My students graduated from elementary school on Friday. I’m not one prone to getting emotional from formal ceremonies, but I do admit to feeling a touch of pride mixed with sadness that they were leaving me. I felt as if I had demanded a lot from my students over the year, and they had tried their best within the limitations of their own learning challenges and often stressful personal lives.
As I think back over the year, it’s hard to think that I have had much of an academic impact on my students. I think this is one of the most challenging aspects of teaching in a self-contained special education setting: you don’t typically see substantial academic growth. You most likely will not propel student performance on standardized state tests from Level 1s to Level 2s. When all the other teachers get their students’ preliminary test results in June (merely outlined as Met the promotional criteria or Did not meet) and celebrate their successes and mourn the few students who must now attend summer school, I’ve thus far in my teaching experience just sat glumly with a list of mainly ‘D’s (did not meet the promotional criteria). And even as I know that my students have met their own Individualized Education Program (IEP) goals and thus have met their modified promotional criteria, it can still sting bitterly. As a teacher who holds myself accountable for my students’ performance, despite the substantial challenges of their learning disabilities and environmental conditions, I know that I am failing my students. I can be a better teacher. I can be more knowledgeable and fluent in all content areas and use more systematic and effective pedagogical practices. I can be more empathetic and understanding of their cultural differences and better build a home-school connection. I should be able to reach through to that one completely unmotivated and aggressively defiant student who I wasn’t able to reach.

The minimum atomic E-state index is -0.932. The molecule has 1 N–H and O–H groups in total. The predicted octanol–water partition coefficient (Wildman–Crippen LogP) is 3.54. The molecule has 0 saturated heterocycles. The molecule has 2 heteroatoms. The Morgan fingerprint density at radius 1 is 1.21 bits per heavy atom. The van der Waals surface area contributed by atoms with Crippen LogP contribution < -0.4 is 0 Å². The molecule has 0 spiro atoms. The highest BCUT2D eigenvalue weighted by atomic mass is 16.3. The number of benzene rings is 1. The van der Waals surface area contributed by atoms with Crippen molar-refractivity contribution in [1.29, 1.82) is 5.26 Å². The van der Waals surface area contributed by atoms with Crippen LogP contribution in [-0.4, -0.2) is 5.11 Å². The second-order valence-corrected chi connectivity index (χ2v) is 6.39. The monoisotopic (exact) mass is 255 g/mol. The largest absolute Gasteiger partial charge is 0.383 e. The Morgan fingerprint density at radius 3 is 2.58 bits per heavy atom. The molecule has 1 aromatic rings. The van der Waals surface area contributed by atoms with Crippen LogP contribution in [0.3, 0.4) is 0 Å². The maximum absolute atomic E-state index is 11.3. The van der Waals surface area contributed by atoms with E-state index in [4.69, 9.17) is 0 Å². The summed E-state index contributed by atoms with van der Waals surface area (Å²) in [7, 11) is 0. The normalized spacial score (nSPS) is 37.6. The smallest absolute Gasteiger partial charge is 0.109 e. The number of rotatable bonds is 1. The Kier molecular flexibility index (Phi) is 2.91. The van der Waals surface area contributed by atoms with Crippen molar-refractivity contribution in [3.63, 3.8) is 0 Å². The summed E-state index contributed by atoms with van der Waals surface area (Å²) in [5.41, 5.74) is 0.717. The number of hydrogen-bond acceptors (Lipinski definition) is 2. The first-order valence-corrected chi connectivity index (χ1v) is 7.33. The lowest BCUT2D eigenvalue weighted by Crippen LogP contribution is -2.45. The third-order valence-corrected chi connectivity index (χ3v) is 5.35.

Knowing this, I have only one option: to learn from my mistakes and shortcomings and work to become a better teacher.
The successes I can with certainty and pride point to this year might not seem to be very impressive to someone who doesn’t know my students and the challenges they face in their personal lives. This is what I am most proud of accomplishing this year:
- Pressuring the parents of 2 my children to finally (after years of inaction) obtain glasses for them.
- Understanding that one of my students was experiencing severe anxiety when around too many people, and getting his mother to seek counseling for him
- Working with a sometimes defiant grandparent and a medical treatment center to obtain needed medication and therapy for one of my most behaviorally challenging but cognitively capable students
- Making it always clear that I really care about my students
- Keeping them busy at all times
- Not allowing students to disrupt each other’s learning
- Ensuring students learn from mistakes
- Making schoolwork more enjoyable
- Asking questions to make sure students are following along
- Posting and explaining clear objectives for each and every lesson